Randazzo: What challenges have you faced growing the sport at St. Francis?
Quigley: We had some very good teams; we had a fellow who made the Olympic team by the name of Wolf Wigo. A lot of kids who played with him got good because he was good, but we couldn’t [get] them to go to St. Francis.It’s a double-edged sword. I feel very good about the fact that Wolf went to Stanford and that a lot of his teammates played collegiately at the Naval Academy, at the University of Michigan, at MIT or across the nation. Or went to Iona; we had a whole bunch of players that went to Iona or Fordham. I encouraged [our players] to reach out and get away from being local. But for a period of time St. Francis took some hits because we weren’t getting a lot of the homegrown talent. They were going elsewhere.
Randazzo: How important is it to connect young athletes to an intercollegiate program?
Quigley: As a recruiting tool for Brown or any of the other colleges in the nation, if they run a camp—as the Naval Academy does—it’s important in terms of giving the individual exposure to them and for the student player to actually go there and experience what it is to live on campus. We had a situation like that in New York State: [at] the Empire State Games we took a scholastic team up to Syracuse or Buffalo and they lived as a college student. It was an amazing opportunity for the growth of the sport and for the growth of the kids to experience such a thing. The same thing happens in water polo camps at Arizona, at Pepperdine, at Brown. It’s an amazing opportunity for kids to leave their parents for five days and live at the Naval Academy and make a judgment: “Do I want to go to school here?” But more importantly, it opens their eyes to life after high school. St. Francis [didn’t] have the opportunity to run a camp like that here because of housing issues. We can do other things that help the student water polo player grow and open their eyes, whether it’s going to Villanova on a weekend to [play in the] American Water Polo League or going to Annapolis or to the Olympic Development program that USA Water Polo runs.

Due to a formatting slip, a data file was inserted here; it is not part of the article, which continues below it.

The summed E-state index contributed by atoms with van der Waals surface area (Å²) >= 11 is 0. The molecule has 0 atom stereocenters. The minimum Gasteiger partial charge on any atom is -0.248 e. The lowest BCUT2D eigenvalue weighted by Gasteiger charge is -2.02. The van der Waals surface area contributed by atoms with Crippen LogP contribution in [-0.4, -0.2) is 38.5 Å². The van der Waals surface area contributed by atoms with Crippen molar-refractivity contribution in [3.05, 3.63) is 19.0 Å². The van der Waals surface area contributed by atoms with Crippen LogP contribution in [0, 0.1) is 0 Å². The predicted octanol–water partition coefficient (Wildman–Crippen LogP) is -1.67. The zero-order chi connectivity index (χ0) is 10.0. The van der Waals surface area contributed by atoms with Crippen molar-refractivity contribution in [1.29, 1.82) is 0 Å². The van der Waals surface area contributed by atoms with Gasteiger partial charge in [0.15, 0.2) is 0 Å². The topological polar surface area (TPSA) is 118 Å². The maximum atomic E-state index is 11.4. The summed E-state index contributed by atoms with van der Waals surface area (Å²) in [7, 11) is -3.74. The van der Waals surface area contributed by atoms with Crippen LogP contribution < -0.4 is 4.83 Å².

Randazzo: Is there something that you would liked to have changed?
Quigley: It’s all a matter of time in the pool…. In order to be good and be progressing you need to be in the pool five to six times a week, an hour and a half to two hours a session. It’s really not possible to do that [at St. Francis]. In New York we don’t have enough aquatic opportunities for kids when they’re younger. We have 30 – 35 kids in our pool [practicing regularly] but they need more pool time, they need more dedicated coaches, they need more opportunities, and until they get them, they’re not going to be as good as players in other parts of the country that have access to many more hours of pool time. [In California] on one campus you have three or four pools that can host tremendous aquatics events. In New York City we don’t have one venue that can host anything like that. We play water polo [at St. Francis] at the very highest level in the college ranks [but] have a pool that is not even one-half of the actual playing field required by FINA for a water polo match. What can you do about such things? You work with what you have and do what you can. I just wish I could have built a pool.